This film takes him down a starker path than even his celebrated American Beauty, as a tale of Lolita-like lust, xenophobia, and racism are set in a banal Texan cul-de-sac. As the first Gulf War is about to rage, a Lebanese father is trying to control the behaviour of his daughter as she integrates into American society. Her black boyfriend doesn't go over well in the mix, and the violent reaction by her father is only overshadowed by the fact that she's being forced into a sexual relationship by the man next door for whom she babysits.

There's nothing light or cheery about this film, and its starkness can be overwhelming. The performances are shattering, and even the good neighbours come across as much more than two dimensional "nice guys". Given the timeline of the film, this can be seen as the dark flipside of The Big Lebowski - while the dude deals with his caper, out in Houston some nasty things are afoot.

Nothing is Private is far more raw and hard hitting than American Beauty, and will no doubt find a hard time finding an audience. It doesn't quite all gel together, but it's an ambitious film, certainly one bound to divide audiences and critics alike.
Directed by: Allan Ball
Grade: B+
Not your everyday documentary about a family of Mexican/American Jewish surfing prodigies, their Stanford Educated doctor father who gives up his practice to raise his family on the beach in a used campervan.

Yet another doc at this years fest that goes well beyond the expected scope, remaining compelling throughout its running time once the "hook" of the main story is spelled out quickly at the beginning. The story actually reaches back into the past (the father actually brought surfing to Israel, where it remains quite a phenomenon) to the present, where the family must come to grasp with the teachings of their unconventional, unrepentant patriarch.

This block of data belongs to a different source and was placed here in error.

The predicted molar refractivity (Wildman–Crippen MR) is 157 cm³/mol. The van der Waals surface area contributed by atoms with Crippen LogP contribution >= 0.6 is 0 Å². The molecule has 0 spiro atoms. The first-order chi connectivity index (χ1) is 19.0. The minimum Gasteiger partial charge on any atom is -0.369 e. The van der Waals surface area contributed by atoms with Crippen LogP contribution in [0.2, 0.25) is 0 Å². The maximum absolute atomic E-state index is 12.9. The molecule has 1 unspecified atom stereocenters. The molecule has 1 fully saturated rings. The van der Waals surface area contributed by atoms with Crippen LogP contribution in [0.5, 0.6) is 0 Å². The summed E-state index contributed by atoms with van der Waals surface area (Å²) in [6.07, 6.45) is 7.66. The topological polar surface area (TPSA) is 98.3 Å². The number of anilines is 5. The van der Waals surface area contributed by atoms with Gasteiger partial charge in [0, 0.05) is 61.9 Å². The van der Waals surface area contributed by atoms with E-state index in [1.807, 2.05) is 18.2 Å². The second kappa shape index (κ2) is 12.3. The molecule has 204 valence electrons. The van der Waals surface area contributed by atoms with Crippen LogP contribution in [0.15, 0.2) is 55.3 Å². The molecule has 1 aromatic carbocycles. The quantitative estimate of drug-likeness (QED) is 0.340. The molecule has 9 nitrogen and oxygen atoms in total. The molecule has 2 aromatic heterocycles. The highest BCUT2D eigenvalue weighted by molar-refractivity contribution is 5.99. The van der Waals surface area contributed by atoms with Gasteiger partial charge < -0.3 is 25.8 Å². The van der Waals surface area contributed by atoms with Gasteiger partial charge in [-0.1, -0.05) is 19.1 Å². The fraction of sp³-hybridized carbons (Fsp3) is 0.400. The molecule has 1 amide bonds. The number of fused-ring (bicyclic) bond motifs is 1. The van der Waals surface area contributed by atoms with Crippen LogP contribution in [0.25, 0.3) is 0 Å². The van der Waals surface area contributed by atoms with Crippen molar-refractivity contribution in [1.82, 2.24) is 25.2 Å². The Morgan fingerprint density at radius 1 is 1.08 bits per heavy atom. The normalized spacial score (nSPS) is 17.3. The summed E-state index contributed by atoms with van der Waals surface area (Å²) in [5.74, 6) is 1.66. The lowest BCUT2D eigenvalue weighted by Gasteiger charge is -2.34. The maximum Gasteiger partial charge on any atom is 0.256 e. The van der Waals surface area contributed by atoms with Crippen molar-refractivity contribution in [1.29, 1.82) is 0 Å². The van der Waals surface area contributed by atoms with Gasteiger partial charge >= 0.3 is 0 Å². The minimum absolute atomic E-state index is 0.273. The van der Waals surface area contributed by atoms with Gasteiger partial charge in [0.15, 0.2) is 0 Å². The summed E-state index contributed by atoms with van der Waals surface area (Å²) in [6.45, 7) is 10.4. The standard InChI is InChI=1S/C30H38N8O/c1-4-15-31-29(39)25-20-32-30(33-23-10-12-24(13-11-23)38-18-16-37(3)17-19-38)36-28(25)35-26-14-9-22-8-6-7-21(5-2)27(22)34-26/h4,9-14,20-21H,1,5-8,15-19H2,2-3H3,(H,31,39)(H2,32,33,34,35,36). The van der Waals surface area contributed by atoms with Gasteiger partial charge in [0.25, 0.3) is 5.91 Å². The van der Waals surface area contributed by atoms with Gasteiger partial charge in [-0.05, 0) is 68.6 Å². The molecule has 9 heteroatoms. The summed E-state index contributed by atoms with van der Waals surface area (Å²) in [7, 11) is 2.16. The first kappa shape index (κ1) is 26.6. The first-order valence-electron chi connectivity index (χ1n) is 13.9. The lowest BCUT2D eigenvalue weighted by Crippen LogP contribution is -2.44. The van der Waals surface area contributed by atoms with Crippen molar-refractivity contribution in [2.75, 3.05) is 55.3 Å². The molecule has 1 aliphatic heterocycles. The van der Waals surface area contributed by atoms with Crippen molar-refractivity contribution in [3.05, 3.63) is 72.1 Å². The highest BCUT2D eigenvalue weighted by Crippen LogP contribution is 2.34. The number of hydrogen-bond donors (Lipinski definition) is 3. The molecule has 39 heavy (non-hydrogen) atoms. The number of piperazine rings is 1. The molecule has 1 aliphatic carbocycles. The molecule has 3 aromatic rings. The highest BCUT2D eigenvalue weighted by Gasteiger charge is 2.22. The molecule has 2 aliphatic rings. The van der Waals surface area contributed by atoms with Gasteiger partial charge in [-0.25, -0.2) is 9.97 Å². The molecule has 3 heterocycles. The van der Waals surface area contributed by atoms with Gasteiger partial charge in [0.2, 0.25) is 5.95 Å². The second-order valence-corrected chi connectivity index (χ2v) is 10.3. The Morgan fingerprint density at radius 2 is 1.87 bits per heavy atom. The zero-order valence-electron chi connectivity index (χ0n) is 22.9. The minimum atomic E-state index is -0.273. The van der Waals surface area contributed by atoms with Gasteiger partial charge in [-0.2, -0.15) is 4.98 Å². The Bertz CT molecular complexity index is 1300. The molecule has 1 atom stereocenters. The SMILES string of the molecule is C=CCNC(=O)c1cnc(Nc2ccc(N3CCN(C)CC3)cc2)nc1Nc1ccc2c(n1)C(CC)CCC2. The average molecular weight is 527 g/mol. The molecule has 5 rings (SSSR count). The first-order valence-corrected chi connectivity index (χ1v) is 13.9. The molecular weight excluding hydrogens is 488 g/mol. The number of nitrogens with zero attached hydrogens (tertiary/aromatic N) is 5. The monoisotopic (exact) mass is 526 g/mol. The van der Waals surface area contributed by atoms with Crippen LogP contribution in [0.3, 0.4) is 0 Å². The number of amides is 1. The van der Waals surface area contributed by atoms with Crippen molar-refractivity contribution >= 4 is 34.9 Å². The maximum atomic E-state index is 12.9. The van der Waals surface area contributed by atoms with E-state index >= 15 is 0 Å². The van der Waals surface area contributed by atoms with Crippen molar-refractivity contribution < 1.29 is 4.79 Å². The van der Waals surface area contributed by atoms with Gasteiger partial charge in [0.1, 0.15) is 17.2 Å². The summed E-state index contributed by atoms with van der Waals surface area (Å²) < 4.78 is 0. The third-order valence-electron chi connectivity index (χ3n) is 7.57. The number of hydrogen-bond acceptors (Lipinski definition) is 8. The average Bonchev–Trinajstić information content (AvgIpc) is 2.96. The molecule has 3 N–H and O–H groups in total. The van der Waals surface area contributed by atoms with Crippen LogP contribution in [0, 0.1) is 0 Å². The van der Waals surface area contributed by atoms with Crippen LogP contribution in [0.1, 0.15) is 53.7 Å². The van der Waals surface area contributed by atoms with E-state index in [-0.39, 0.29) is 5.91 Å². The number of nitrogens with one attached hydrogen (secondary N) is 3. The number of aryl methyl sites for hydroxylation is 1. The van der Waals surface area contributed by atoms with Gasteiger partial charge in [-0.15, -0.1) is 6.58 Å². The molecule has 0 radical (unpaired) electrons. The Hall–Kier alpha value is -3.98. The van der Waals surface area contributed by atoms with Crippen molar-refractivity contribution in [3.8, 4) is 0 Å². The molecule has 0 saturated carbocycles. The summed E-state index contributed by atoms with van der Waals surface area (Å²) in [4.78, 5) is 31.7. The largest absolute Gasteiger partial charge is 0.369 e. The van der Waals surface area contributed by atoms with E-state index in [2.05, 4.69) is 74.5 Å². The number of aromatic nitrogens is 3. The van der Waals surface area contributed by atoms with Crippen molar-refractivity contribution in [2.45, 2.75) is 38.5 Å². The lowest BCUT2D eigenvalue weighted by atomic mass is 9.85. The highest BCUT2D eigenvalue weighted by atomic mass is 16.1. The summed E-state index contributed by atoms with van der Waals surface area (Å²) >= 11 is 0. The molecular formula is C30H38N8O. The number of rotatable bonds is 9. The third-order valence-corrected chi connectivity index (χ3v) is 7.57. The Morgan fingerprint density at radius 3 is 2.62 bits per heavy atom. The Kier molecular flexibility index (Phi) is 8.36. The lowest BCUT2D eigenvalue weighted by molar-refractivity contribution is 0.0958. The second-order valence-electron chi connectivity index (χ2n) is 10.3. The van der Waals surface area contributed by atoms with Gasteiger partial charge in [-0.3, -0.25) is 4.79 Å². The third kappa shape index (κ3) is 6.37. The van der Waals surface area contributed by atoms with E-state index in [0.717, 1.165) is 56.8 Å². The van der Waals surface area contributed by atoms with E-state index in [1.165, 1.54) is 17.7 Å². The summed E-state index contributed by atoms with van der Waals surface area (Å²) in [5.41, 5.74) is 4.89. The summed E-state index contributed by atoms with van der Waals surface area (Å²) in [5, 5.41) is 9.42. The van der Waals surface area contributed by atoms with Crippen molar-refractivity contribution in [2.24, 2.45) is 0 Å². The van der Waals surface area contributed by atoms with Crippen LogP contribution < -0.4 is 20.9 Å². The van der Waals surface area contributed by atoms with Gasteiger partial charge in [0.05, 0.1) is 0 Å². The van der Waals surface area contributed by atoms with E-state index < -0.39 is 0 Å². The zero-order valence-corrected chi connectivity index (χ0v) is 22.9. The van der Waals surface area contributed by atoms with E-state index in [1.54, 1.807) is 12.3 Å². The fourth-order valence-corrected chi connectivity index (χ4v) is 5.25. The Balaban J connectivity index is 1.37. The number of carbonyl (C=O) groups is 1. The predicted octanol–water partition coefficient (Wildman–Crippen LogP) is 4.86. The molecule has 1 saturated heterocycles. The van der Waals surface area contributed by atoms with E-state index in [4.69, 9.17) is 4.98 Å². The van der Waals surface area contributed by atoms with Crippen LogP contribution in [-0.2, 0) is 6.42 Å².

This strange film elicits a mix of pathos for the family and a strong sense of voyeurism. They lived their lives in a unique way, to be sure, but the underlying principals instilled by their parents continue to guide them, even as the family has gone through some pretty significant setbacks.

The documentary does lose any sense of objectivity fairly early on, but that's part of its charm - the process of telling the story itself causes the family to reconsider past conflicts, and to come to terms with their unique take on life, sport, the environment and family. This is a fine portrayal of a complex situation, a fine work that illuminates something quite extraordinary.
Directed by: Doug Pray
Grade: A-
À l'intérieur
A stylish and gory film, with some very effective moments of horror, A L'interieur creeps inside your brains and stays with you for days. The woman-attacked-a-home trope is elevated here with a pregnant protagonist, chased by a female assailant intent on causing as much ruckuss as possible.

For those averse to sheer bloodsport, this certainly isn't the movie for you. Buckets and buckets are spilled, with some very chilling moments that are sure to impress even the most jaded genre fan. As always with these pics you've got to forgive a plot hole or two, but this grisly and stylish slaughter-fest, complete with surgery-by-scissors, makes for an excellent close to this year's TIFF.
Directed by: Alexandre Bustillo and Julien Maury
Grade: B+